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  1. 10 years on – a Tanzanian perspective

    December 16, 2014

    It’s one thing for us to say what we do works. But what about the partners we work with, those on the ground with the responsibility of ensuring it does?

    We talked to Dr Samuel Kalongoji – the District Dental Officer who worked with us to set up the Dental Training Programme about his thoughts, 10 years on.

     


  2. A mother’s pain…

    December 5, 2014

    MektridaMektrida: Mother of three, wife, cook, cleaner, firewood gatherer, collector of water, farmer.

     

     

     

    Debora 1Deborah: Mother of five, wife, cook, cleaner, firewood gatherer, collector of water farmer, local trader.

     

     

     

    Mariam 3Mariam: Mother of six, widower, cook, cleaner, firewood gatherer, collector of water, farmer.

     

     

     

    20140912_095123Metodia: Mother of seven, wife, cook, cleaner, firewood gatherer, collector of water, farmer.

     

     

     

     

     

    The list of roles and responsibilities goes on…educator, market seller, carer of elderly…

    As well as their extensive list of roles and responsibilities, the above four women have several other things in common;

    • Mektrida: three months in dental pain, unable to work and is only able to eat porridge because of the pain.
    • Deborah: three months in dental pain, unable to work and has not eaten for 3 days due to the pain.
    • Mariam: one year in dental pain, unable to work and has a reduced food intake due to the pain.
    • Metodia:  five years in dental pain, unable to work and eats only porridge, due to pain.

    All four women, suffering in pain because there was no safe dental care available to them locally, at a cost they could afford.

    Four women in pain means 21 children and three husbands  may miss out on decent food to eat and water to drink because their wife/mother is unable to cook. 21 children who may now have to miss school, stay at home and do housework because their mother is unable to do jobs around the house.  Three husbands who might have to take time away from earning an income or farming to help at home with the children which again might mean that the family cannot afford to attend school or even eat.

    Some 62% of patients attending dental training programmes are female. When asked, the majority of women refer to their livelihood as ‘farming’ however women in Tanzania traditionally have additional huge responsibilities within the household. When these women are disabled by dental pain, the consequences not only impact upon food provision and therefore their families’ nutrition, but also affects their ability to care for their children, collect water, firewood, clean the house, prepare food, go to market – all of the other domestic chores that are traditionally done by the women of the household.  This is why access to safe emergency dental care in the rural areas is vital so that the health, nutrition, education and livelihoods of women like Metodia, Deborah, Mariam and Mektrida AND their large dependent families are not impacted by dental pain.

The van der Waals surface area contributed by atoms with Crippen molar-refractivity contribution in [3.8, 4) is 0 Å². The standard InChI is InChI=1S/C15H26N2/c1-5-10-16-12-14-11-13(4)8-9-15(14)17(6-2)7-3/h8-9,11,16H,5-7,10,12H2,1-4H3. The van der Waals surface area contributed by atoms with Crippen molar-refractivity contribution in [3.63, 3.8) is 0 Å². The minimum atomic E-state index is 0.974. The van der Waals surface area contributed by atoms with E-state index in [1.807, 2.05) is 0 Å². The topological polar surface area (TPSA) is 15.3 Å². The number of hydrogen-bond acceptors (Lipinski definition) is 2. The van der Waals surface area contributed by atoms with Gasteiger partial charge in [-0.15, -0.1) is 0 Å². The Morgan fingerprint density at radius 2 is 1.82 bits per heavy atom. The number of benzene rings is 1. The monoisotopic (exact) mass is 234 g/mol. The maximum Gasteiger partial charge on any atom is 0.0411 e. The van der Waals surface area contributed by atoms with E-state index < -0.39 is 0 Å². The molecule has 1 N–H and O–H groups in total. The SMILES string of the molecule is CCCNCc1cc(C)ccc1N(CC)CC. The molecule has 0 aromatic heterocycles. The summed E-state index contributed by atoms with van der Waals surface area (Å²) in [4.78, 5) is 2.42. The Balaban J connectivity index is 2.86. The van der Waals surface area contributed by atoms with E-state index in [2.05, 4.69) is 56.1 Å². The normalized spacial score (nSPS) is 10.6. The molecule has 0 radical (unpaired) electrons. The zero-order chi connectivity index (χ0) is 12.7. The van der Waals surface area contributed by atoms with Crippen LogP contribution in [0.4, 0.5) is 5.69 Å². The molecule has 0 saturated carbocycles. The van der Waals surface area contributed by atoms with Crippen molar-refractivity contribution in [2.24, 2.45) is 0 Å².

3. dental pain: costing an education

    December 4, 2014

    Agnes came with her mother to the training programme in the remote Tarime, Mara region in October 2014. She had a swelling on the right hand side of her jaw and was obviously in a lot of pain. She had walked with her mother for half an hour to reach the training programme from her village.
    For the last year, Agnes has been unable to sleep at night; she has only been able to eat porridge and has also had to take days off school because her pain was so bad.
    Agnes is only 7 years old. Agness 3
    Like Agnes, 16% of patients visiting a Bridge2Aid dental training programme are students. The majority (68%) of patients attending a dental training programme only have a primary school education, 18% have had no formal education and only 11% have a secondary education.
    15% of the patients questioned said that the dental pain had affected their education; of those, 8% failed to attend school, 6% said the pain reduced their ability to concentrate on their studies and 1% said it prevented them from allowing them to prepare for exams that would allow them to continue to next year’s classes.
    Education is already beyond the budget of many rural Tanzanian families; it is estimated that 15-20% of children under the age of 15 in Tanzania do not go to school1 due to reasons such as not having the correct school uniforms and equipment, to having to help with agricultural work or looking after younger siblings. Agness 2
    Based on our previous programme data, another 8% of primary aged children in the rural areas of Tanzania potentially will not attend school due to dental pain.
    Agnes was one of the lucky ones. The Clinical Officer found that she had a badly decayed, broken tooth which was causing the pain and the swelling and removed it. The Clinical Officer also gave Agnes and her mother some oral health information which will help them to prevent the same problem happening in the future.
    Agnes is now able to return to school, sleep at night and eat again properly, thanks to the Bridge2Aid dental training programme.


  4. A trip to the centre

    December 2, 2014

    tanzania-parliament

    Last week I was on the road for the last time this year. Just 4 days that took in Dar es Salaam, the commercial capital, and Dodoma, the seat of government and the official capital of Tanzania. It’s a bit like the Sydney/Canberra thing the Australians have, except that essentially Dodoma was chosen because it is dead centre in the country. That, and (so I’m told) because it’s the family home of a former President.